Posts Tagged ‘art’

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What am I watching?

January 9, 2019

I admit to being a fan of the Great British Baking Show.  While I enjoy the illustrations describing what the bakers are going to make, I did not give them much thought until I read this article about the show’s illustrator:

In the midst of The Great British Baking Show’s controversial migration between British networks two years ago — a creative decision that lost 75 percent of the show’s personalities — tabloid speculation ran wild at the time about what this new Baking Show iteration would entail, given that the only person following the dough was Paul Hollywood and his piercing blue eyes. The only person on camera, that is. Because also choosing to stay in the show’s family was Tom Hovey, arguably the fifth puzzle piece in its sugary, buttery DNA. You don’t know his face, but you definitely know his work — and that’s because he’s responsible for creating every illustration in Baking Show history, from day one and beyond.

“It’s a real case of being at the right place at the time right time,” Hovey told Vulture about landing the gig. “My best mate worked in television and suggested that I apply for a job in ‘the edit’ at this new cookery show. With no TV experience or idea about how edits worked, I blagged my way in and started two days later.” Soon after beginning this editing job, though, Hovey admitted to the directors and editors that his passion was actually illustration, which spurred the higher-ups to spontaneously incorporate something artistic into the show. “It led to the director coming to me in the second week saying that he felt there was a visual element missing and maybe I could come up with some ideas,” Hovey recalled. “I sketched a few examples, we decided on a style that fit the bill and I got the gig.”

 

more at The Vulture

See also his website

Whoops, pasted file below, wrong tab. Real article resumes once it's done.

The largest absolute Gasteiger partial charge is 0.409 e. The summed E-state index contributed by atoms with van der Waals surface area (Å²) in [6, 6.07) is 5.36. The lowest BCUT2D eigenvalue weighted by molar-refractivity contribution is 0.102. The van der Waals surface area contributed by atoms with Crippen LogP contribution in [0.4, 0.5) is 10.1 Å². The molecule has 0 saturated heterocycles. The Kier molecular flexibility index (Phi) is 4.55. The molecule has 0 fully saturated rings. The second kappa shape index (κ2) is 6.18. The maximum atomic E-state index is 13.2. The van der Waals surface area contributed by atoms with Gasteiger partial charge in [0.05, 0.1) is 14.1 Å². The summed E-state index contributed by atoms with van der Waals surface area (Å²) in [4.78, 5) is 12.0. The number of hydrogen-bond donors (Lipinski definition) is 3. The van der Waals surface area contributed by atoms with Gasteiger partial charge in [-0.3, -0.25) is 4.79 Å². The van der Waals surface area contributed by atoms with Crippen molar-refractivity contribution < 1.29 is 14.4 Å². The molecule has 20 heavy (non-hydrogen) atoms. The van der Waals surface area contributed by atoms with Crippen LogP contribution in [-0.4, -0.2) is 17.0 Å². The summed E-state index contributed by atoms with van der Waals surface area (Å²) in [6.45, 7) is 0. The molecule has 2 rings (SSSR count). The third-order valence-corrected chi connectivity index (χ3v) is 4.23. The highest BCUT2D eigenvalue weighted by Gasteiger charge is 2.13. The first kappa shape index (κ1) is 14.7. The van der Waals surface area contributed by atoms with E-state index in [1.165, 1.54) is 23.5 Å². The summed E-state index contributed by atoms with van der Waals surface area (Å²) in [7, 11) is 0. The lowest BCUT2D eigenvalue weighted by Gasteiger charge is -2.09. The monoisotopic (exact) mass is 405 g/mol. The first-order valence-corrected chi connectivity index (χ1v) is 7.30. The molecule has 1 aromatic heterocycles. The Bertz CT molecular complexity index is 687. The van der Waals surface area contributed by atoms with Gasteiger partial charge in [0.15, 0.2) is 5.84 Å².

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How am I dancing?

January 2, 2019

Dancers from the Washington Ballet demonstrate their most difficult ballet moves.

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Why am I saying, “wow?”

December 27, 2018

As someone who has trouble getting her eye makeup on straight, I am in awe of the level of detail in these miniature sculptures by Matthew Simmonds.

His sculptures take a minimum of three weeks to complete, however they can span several months depending on the complexity and size. “The longest I’ve ever worked on a single piece of stone was when I made Windows in 2017,” explains Simmonds. “There was around 180 days, or nine months, of carving time with more time spent on research and design.”  from Colossal

 

 

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What do I want?

December 26, 2018

I want these

A Ukrainian blind company called HoleRoll shared this fun set of concept blinds that feature iconic cityscapes cut into blackout curtains. The silhouettes of famous skyscrapers become apparent as light streams in through the window. The images were posted back in 2014 and it looks like their website is currently down, so not sure if they’re available anywhere. Could make a fun DIY project? (via Laughing Squid, Reddit)

Update 1: Aalto+Aalto has a similar concept from 2006 called Better View.

Update 2: It looks like their website is back up.

from Colosssal

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What am I growing?

December 20, 2018

from Colossal

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Whose music am I P – P – P – Playing?

December 19, 2018

Thanks HMS Defiant for the reference

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What am I knitting?

December 13, 2018

Or, more correctly, crocheting . . .

“For this year’s i Light Marina Bay Festival, a sustainability-focused, Singapore-based spectacle, Choi+Shine Architects created The Urchins, a series of 3 interactive installations. The crochet sea urchin sculptures have been meticulously crafted by hand, offering attendees a one-of-a-kind immersive experience.

Speaking to the event’s theme of sustainability. each 56-foot-tall work of interactive art symbolizes the beauty and diversity of nature. Though, at night, the works are spotlit by artificial luminescence, during the day, The Urchins rely on natural light to cast ephemeral, ever-changing shadows. Similarly, each suspended sculpture organically moves when touched by the wind or even visitors, who are invited to handle the polyester cords and panels that compose it.

Given their large scale, creating each sea urchin was no small feat. Hand-crafting the delicate shells required a team of 50 and took nearly 3 months to complete. While they were only on display for the 3-week duration of the festival, it’s clear that each lacy installation made a lasting impression.”

reblogged from mymodernmet